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The Ecuadorian government had plans to drill in the Amazon rainforest on territory inhabited by Waorani hunter-gatherers. Against all odds, the Waorani won in court, setting a precedent for other Indigenous peoples in Ecuador and beyond.
The Waorani weren’t consulted
In Ecuador, the government has the power to initiate energy projects and extract minerals on any land in the country, regardless of who owns it, Reuters reports. And that’s exactly what the government planned with an oil drilling project in the Eastern Amazon.
In 2018, the government announced it had divided the forest into blocks for drilling — and one of them included Waorani ancestral lands, putting their waterways and livelihood at risk.
The thing is, by law, the government has to consult the communities before drilling.
In 2012, the government sent agents to do just that, but according to Nemonte Nenquimo, a Waorani leader, she and other leaders were out on a hunting trip and weren’t consulted.
“We live on these lands and we want to continue to live there in harmony. We will defend them. Our fight is that our rights are respected,” Nenquimo told Reuters.
“Our fight is not just a fight about oil. This is a fight about different ways of living. One that protects life and one that destroys life.”
David v. Goliath court battle
So, the Waorani took the government to court in an odds-defying lawsuit.
The Waorani, representing 16 tribes and some 2,000 individuals, argued that the government failed to consult them about the project. To emphasize their seriousness and to protest the fact that the case was heard in Puyo, a town far from Waorani land, many of the group’s representatives painted their faces and wore traditional dress in court.
During a hearing in March 2019, the representatives started singing a song about their traditional role as protesters of the forest, influencing the judge to adjourn the hearing.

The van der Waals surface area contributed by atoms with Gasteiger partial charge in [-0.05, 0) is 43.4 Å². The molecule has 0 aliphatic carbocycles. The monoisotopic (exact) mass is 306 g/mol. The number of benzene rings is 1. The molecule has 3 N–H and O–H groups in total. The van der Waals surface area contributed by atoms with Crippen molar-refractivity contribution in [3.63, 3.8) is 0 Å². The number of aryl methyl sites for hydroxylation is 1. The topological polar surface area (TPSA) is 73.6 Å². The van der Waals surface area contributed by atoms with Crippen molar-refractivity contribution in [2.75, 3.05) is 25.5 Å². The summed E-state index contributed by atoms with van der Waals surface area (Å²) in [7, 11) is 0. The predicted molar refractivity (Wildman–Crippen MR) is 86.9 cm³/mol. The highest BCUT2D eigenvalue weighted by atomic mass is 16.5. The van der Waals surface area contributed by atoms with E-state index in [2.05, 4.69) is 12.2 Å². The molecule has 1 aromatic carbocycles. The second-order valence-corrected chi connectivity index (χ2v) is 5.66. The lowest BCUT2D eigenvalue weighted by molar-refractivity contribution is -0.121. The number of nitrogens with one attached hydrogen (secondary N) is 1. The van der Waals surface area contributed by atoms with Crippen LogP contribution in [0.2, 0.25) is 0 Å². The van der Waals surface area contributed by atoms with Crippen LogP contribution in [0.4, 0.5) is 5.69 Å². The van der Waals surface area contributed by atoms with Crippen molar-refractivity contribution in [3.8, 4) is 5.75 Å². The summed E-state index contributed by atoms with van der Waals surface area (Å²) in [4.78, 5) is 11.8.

A month later, members of the Waorani were parading through the streets of Puyo in triumph. The judge had ruled that the Waorani weren’t adequately consulted and the drilling was stopped.
“We have shown the government to respect us, and the other indigenous people of the world, that we are guardians of the jungle, and we’re never going to sell our territory,” Nenquimo told The New Yorker.
Mitch Anderson, Executive Director of Amazon Frontlines, a non-governmental organization that promises to aid Indigenous peoples in defending their lands, said in a statement that the ruling will help other tribes fight off drilling projects.
“This is a major precedent for indigenous rights across the Amazon,” he said.
“This is a huge step forward in the battle to ensure indigenous people’s rights over their lands are respected. Guaranteeing indigenous peoples’ rights to decide over their future and to say ‘No’ to destructive extractive projects is key to protecting the Amazon rainforest and halting climate change.”
Stand up for what you believe in
Clearly, if the government started drilling in your backyard, saying that they tried to consult you when you were out doing groceries, you’d be rightfully pissed off. But things like this happen to Indigenous peoples all the time in the Amazon and beyond.
The Waorani’s victory is a lesson that it’s worth standing up for yourself in any fight, regardless of the odds. And if — or when — you win, it could have lasting impacts well beyond your own situation.
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